According to an embodiment of the present invention, a substrate for a superconducting wire is manufactured by a method comprising steps of: laminating a non-magnetic metal plate and a metal layer via surface activation bonding; adjusting surface roughness on the metal layer surface of the laminate of the non-magnetic metal plate and the metal layer per unit area of 10×10 μm2 to 15 nm or less (Ra; average surface roughness); and subjecting a metal layer to thermal treatment, so as to adjust the c-axis orientation rate to 99% or higher, the Δω to 6 degrees or less, and the percentage of an area in which the crystal orientation is deviated by 6 degrees or more from the (001) [100] per unit area to 6% or less.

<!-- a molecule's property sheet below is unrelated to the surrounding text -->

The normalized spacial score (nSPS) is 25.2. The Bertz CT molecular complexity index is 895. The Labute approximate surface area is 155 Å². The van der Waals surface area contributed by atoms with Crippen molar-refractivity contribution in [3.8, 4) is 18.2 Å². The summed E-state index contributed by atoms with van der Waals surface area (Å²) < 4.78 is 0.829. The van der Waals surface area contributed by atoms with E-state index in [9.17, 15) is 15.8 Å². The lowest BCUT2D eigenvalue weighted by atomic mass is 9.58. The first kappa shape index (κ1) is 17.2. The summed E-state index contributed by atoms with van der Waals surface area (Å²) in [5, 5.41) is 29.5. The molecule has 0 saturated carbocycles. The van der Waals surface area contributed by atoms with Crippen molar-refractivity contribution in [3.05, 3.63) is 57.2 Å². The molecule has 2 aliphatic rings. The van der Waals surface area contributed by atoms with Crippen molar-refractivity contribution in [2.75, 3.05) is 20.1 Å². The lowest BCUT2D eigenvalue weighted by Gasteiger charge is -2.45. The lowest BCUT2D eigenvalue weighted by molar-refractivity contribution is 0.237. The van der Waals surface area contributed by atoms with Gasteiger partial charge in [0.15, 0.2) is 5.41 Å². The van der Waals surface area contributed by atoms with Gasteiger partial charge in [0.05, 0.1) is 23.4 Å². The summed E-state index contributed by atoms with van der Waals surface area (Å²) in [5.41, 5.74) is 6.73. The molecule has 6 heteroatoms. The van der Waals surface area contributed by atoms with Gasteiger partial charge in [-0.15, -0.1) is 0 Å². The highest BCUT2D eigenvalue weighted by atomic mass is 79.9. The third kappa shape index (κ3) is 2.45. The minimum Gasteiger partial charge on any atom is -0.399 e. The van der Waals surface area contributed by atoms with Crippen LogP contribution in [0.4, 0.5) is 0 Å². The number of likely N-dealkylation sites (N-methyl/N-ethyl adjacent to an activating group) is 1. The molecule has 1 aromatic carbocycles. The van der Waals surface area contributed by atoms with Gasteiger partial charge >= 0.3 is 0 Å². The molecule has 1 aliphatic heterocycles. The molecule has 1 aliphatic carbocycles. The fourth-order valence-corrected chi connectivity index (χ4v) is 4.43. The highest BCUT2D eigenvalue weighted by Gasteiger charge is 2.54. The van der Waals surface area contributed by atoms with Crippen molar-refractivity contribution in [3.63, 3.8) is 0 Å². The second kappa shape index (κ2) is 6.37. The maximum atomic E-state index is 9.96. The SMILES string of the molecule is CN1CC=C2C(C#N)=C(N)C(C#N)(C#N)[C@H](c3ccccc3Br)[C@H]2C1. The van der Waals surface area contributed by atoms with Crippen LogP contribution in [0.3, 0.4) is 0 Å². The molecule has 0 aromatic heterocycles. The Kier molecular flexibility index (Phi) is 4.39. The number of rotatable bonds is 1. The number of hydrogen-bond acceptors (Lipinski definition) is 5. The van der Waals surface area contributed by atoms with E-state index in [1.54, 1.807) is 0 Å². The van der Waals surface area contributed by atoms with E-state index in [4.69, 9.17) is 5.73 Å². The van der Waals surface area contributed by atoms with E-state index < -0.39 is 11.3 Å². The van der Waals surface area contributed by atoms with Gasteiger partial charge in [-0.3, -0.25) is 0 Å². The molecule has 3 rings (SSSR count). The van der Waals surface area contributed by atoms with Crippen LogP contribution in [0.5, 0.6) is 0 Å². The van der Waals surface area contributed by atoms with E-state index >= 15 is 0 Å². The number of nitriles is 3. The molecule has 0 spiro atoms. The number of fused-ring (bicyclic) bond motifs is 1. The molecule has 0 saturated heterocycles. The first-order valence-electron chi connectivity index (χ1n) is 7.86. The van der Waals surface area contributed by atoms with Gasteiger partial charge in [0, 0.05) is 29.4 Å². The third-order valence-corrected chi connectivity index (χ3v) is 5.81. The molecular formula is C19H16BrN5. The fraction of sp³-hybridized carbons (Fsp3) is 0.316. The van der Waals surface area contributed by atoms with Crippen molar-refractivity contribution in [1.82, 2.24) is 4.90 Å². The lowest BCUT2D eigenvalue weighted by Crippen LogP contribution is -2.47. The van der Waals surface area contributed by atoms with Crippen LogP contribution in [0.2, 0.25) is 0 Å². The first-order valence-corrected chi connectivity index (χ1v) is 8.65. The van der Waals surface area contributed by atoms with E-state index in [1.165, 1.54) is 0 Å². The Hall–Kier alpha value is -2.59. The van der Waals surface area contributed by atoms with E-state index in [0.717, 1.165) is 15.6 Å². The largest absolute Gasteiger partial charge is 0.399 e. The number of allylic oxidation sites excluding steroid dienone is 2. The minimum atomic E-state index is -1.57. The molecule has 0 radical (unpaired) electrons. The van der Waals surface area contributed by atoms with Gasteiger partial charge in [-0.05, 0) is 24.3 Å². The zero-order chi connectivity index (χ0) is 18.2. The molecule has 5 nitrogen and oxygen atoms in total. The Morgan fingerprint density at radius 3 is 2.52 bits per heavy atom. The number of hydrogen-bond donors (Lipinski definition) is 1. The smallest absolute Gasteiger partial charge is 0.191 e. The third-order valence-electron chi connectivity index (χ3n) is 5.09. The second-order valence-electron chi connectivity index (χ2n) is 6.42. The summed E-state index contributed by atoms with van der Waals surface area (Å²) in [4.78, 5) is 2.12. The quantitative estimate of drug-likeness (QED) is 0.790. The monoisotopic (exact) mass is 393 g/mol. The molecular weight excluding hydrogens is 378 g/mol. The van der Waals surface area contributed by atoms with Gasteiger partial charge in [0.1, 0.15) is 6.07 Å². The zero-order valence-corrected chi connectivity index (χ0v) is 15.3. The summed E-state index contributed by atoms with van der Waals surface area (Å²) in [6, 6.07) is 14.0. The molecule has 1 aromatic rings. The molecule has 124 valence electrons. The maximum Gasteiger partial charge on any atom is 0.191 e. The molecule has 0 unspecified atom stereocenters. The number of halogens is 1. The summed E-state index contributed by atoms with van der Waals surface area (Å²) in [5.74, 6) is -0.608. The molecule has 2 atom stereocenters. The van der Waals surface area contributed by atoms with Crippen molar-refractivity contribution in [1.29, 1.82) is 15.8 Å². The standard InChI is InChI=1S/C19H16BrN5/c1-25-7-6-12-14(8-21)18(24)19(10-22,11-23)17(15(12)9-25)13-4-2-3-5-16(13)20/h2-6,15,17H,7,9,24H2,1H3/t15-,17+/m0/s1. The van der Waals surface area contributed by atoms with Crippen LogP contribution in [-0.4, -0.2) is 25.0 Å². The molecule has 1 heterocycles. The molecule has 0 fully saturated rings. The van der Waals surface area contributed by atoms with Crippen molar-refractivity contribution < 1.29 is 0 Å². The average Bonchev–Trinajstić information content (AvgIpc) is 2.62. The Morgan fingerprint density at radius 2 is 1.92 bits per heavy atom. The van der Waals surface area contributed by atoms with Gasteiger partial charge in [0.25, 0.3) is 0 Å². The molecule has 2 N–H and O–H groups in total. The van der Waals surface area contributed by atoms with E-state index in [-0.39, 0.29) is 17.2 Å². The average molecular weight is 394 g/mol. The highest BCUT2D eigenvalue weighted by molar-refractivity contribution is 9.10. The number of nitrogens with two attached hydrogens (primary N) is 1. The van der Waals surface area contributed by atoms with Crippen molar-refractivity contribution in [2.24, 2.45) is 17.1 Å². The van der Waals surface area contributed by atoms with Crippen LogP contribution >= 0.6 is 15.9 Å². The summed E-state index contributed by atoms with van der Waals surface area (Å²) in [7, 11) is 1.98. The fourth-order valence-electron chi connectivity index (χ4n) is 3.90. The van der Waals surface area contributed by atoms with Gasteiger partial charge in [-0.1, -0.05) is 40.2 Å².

In the method for manufacturing the substrate for a superconducting wire according to the present invention, a Δω can be adjusted to 6 degrees or less and a percentage of an area in which the crystal orientation is deviated by 6 degrees or more from the (001) [100] per unit area can be adjusted to 6% or less on the outermost layer of the resulting substrate for a superconducting wire by, for example, adjusting the degree of gloss of a metal layer, such as a copper foil. The degree of gloss of a metal layer is, for example, less than 50, and preferably from 30 to 45. In the present invention, the “degree of gloss” is the L value determined by measuring the L*, a*, and b*, using a colorimeter, of the metal layer before it is superposed on the non-magnetic metal plate and after it is rolled. In addition to the method of adjusting the degree of gloss of the metal layer, a Δω can be adjusted to 6 degrees or less and a percentage of an area in which the crystal orientation is deviated by 6 degrees or more from the (001) [100] per unit area can be adjusted to 6% or less on the outermost layer of the substrate by adjusting a reduction rate of a metal layer. At the time of final rolling, a reduction rate of a metal layer is preferably 90% or higher, and more preferably 95% to less than 99%. In addition to the method of adjusting the degree of gloss or the reduction rate of the metal layer described above, for example, the intensity of the copper orientation in the rolled texture of the metal layer may be increased, and the intensity of the brass orientation therein may be decreased. Thus, the Δω can be adjusted to 6 degrees or less and the percentage of an area in which the crystal orientation is deviated by 6 degrees or more from the (001) [100] per unit area can be adjusted to 6% or less on the outermost layer of the thermally treated substrate.